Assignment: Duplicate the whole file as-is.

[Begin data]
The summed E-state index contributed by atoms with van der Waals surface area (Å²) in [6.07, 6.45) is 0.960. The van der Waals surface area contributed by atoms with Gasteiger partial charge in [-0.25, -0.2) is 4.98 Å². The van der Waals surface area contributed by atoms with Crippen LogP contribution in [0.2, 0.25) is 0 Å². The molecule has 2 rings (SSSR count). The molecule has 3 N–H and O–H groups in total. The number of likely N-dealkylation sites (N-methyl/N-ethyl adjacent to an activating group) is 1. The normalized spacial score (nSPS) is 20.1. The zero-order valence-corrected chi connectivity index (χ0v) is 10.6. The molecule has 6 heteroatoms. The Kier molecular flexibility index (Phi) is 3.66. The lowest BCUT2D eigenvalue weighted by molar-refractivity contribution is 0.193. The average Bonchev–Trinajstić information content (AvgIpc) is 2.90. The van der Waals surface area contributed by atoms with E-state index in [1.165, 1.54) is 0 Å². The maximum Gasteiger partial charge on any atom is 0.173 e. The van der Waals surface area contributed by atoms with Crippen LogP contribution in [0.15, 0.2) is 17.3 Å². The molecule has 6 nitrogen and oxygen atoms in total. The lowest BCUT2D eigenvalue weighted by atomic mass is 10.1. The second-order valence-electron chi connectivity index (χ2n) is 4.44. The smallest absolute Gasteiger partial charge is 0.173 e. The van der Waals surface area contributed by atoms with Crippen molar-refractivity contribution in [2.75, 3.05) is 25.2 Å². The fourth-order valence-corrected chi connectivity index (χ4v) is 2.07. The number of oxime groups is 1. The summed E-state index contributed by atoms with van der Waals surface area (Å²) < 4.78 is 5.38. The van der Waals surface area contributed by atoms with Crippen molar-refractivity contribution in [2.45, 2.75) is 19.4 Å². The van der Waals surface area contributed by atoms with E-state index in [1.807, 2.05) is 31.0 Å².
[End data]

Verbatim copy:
The summed E-state index contributed by atoms with van der Waals surface area (Å²) in [6.07, 6.45) is 0.960. The van der Waals surface area contributed by atoms with Gasteiger partial charge in [-0.25, -0.2) is 4.98 Å². The van der Waals surface area contributed by atoms with Crippen LogP contribution in [0.2, 0.25) is 0 Å². The molecule has 2 rings (SSSR count). The molecule has 3 N–H and O–H groups in total. The number of likely N-dealkylation sites (N-methyl/N-ethyl adjacent to an activating group) is 1. The normalized spacial score (nSPS) is 20.1. The zero-order valence-corrected chi connectivity index (χ0v) is 10.6. The molecule has 6 heteroatoms. The Kier molecular flexibility index (Phi) is 3.66. The lowest BCUT2D eigenvalue weighted by molar-refractivity contribution is 0.193. The average Bonchev–Trinajstić information content (AvgIpc) is 2.90. The van der Waals surface area contributed by atoms with E-state index in [1.165, 1.54) is 0 Å². The maximum Gasteiger partial charge on any atom is 0.173 e. The van der Waals surface area contributed by atoms with Crippen LogP contribution in [0.15, 0.2) is 17.3 Å². The molecule has 6 nitrogen and oxygen atoms in total. The lowest BCUT2D eigenvalue weighted by atomic mass is 10.1. The second-order valence-electron chi connectivity index (χ2n) is 4.44. The smallest absolute Gasteiger partial charge is 0.173 e. The van der Waals surface area contributed by atoms with Crippen molar-refractivity contribution in [2.75, 3.05) is 25.2 Å². The fourth-order valence-corrected chi connectivity index (χ4v) is 2.07. The number of oxime groups is 1. The summed E-state index contributed by atoms with van der Waals surface area (Å²) < 4.78 is 5.38. The van der Waals surface area contributed by atoms with Crippen molar-refractivity contribution in [2.45, 2.75) is 19.4 Å². The van der Waals surface area contributed by atoms with E-state index in [1.807, 2.05) is 31.0 Å².